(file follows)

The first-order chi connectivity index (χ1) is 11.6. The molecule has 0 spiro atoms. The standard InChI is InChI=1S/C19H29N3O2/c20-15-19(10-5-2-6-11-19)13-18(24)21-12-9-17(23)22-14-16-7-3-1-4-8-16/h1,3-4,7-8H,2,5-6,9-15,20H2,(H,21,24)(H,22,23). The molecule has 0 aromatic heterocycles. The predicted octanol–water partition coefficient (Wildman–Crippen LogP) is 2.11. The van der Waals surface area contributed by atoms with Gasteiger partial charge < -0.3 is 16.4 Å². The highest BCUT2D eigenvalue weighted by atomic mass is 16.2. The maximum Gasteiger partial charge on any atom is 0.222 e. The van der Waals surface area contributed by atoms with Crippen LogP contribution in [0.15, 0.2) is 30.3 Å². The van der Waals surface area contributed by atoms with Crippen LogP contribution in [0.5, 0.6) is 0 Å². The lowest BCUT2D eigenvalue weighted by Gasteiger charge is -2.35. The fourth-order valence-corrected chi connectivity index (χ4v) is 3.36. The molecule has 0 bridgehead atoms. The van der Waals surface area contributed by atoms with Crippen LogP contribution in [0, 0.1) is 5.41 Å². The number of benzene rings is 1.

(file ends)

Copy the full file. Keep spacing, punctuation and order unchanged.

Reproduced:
The first-order chi connectivity index (χ1) is 11.6. The molecule has 0 spiro atoms. The standard InChI is InChI=1S/C19H29N3O2/c20-15-19(10-5-2-6-11-19)13-18(24)21-12-9-17(23)22-14-16-7-3-1-4-8-16/h1,3-4,7-8H,2,5-6,9-15,20H2,(H,21,24)(H,22,23). The molecule has 0 aromatic heterocycles. The predicted octanol–water partition coefficient (Wildman–Crippen LogP) is 2.11. The van der Waals surface area contributed by atoms with Gasteiger partial charge < -0.3 is 16.4 Å². The highest BCUT2D eigenvalue weighted by atomic mass is 16.2. The maximum Gasteiger partial charge on any atom is 0.222 e. The van der Waals surface area contributed by atoms with Crippen LogP contribution in [0.15, 0.2) is 30.3 Å². The van der Waals surface area contributed by atoms with Crippen LogP contribution in [0.5, 0.6) is 0 Å². The lowest BCUT2D eigenvalue weighted by Gasteiger charge is -2.35. The fourth-order valence-corrected chi connectivity index (χ4v) is 3.36. The molecule has 0 bridgehead atoms. The van der Waals surface area contributed by atoms with Crippen LogP contribution in [0, 0.1) is 5.41 Å². The number of benzene rings is 1.